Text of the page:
[rsbac] Announce: RSBAC v1.2.1 released

Amon Ott rsbac@rsbac.org
Tue Oct 22 17:07:01 2002

Hi folks!

Just sent the following announcement to a bunch of recipients. Please forward 
to whoever you think might be interested enough for a personal copy.

Sorry for the late announce...




Rule Set Based Access Control (RSBAC) version 1.2.1 has been released.
Full information and downloads are available from http://www.rsbac.org

RSBAC is a flexible, powerful and fast open source access control framework
for current Linux kernels, which has been in stable production use since
January 2000 (version 1.0.9a). All development is independent of governments
and big companies, and no existing access control code has been reused.

This version comes with many smaller improvements against 1.2.0 and some new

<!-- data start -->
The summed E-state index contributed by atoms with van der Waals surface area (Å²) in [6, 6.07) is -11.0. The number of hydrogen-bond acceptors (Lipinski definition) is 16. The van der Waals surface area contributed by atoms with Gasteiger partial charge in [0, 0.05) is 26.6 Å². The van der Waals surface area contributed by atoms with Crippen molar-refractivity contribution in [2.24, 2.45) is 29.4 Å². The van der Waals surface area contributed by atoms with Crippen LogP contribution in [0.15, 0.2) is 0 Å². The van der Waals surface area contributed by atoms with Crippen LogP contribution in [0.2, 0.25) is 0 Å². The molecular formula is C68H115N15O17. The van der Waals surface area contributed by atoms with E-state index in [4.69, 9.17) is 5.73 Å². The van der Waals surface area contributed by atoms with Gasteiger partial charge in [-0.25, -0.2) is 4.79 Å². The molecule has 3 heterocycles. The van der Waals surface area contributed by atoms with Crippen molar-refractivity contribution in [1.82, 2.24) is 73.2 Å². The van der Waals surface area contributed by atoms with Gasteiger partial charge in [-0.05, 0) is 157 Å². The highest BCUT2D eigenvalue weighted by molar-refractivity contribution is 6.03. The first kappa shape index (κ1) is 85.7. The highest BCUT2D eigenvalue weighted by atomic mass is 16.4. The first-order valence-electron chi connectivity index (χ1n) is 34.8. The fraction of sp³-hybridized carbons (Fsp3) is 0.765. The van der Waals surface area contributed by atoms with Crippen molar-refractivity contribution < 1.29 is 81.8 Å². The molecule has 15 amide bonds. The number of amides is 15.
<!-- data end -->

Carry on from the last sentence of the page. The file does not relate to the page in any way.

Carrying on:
features, e.g.:

- New JAIL module, similar to the FreeBSD Jails functionality, but with 
extensions like individual IPC compartments.

- Support for all architectures (not all of them tested, feedback is welcome).

Amon Ott.


Name:          rsbac
Version:       1.2.1
Kernelver:     2.2.21, 2.4.19
Status:        9 (UP), 8 (SMP)
Author:        Amon Ott <ao@rsbac.org>
Maintainer:    Amon Ott <ao@rsbac.org>
Description:   Rule Set Based Access Control (RSBAC)
Date:          23-Sep-2002
Descfile-URL:  http://www.rsbac.org/rsbac.desc
Download-URL:  http://www.rsbac.org/download.htm
Homepage-URL:  http://www.rsbac.org/
Manual-URL:    http://www.rsbac.org/instadm.htm

What is RSBAC?

Key features:

  <li>Open Source (GPL)</li>
  <li>Independent of governments and big companies</li>
  <li>Several well-known and new security models, e.g. MAC, ACL and RC</li>
  <li>Control over individual user and program network accesses</li>
  <li>Any combination of models possible</li>
  <li>Easily extensible: write your own model for runtime registration</li>
  <li>Support for current kernels</li>